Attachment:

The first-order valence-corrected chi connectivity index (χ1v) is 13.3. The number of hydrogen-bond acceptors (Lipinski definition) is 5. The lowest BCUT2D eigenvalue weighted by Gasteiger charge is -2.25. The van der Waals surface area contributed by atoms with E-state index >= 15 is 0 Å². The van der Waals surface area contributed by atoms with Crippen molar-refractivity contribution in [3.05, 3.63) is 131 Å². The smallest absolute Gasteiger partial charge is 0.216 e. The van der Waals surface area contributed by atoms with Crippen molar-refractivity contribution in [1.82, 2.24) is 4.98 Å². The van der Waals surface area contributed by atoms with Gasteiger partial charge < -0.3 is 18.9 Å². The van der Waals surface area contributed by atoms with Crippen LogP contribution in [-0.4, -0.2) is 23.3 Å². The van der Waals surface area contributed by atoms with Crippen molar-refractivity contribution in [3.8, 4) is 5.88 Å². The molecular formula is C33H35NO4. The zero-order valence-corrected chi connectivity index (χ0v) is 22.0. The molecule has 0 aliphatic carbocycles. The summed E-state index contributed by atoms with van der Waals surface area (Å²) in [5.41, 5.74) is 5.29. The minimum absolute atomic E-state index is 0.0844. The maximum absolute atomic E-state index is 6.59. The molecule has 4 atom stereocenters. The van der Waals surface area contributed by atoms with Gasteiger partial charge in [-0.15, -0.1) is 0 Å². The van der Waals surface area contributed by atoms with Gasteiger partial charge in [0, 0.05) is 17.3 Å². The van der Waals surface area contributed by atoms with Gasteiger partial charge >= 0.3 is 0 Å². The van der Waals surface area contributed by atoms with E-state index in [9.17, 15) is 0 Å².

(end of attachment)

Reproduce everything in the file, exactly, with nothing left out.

The first-order valence-corrected chi connectivity index (χ1v) is 13.3. The number of hydrogen-bond acceptors (Lipinski definition) is 5. The lowest BCUT2D eigenvalue weighted by Gasteiger charge is -2.25. The van der Waals surface area contributed by atoms with E-state index >= 15 is 0 Å². The van der Waals surface area contributed by atoms with Crippen molar-refractivity contribution in [3.05, 3.63) is 131 Å². The smallest absolute Gasteiger partial charge is 0.216 e. The van der Waals surface area contributed by atoms with Crippen molar-refractivity contribution in [1.82, 2.24) is 4.98 Å². The van der Waals surface area contributed by atoms with Gasteiger partial charge < -0.3 is 18.9 Å². The van der Waals surface area contributed by atoms with Crippen LogP contribution in [-0.4, -0.2) is 23.3 Å². The van der Waals surface area contributed by atoms with Crippen molar-refractivity contribution in [3.8, 4) is 5.88 Å². The molecular formula is C33H35NO4. The zero-order valence-corrected chi connectivity index (χ0v) is 22.0. The molecule has 0 aliphatic carbocycles. The summed E-state index contributed by atoms with van der Waals surface area (Å²) in [5.41, 5.74) is 5.29. The minimum absolute atomic E-state index is 0.0844. The maximum absolute atomic E-state index is 6.59. The molecule has 4 atom stereocenters. The van der Waals surface area contributed by atoms with Gasteiger partial charge in [-0.15, -0.1) is 0 Å². The van der Waals surface area contributed by atoms with Gasteiger partial charge in [0, 0.05) is 17.3 Å². The van der Waals surface area contributed by atoms with Gasteiger partial charge >= 0.3 is 0 Å². The van der Waals surface area contributed by atoms with E-state index in [9.17, 15) is 0 Å².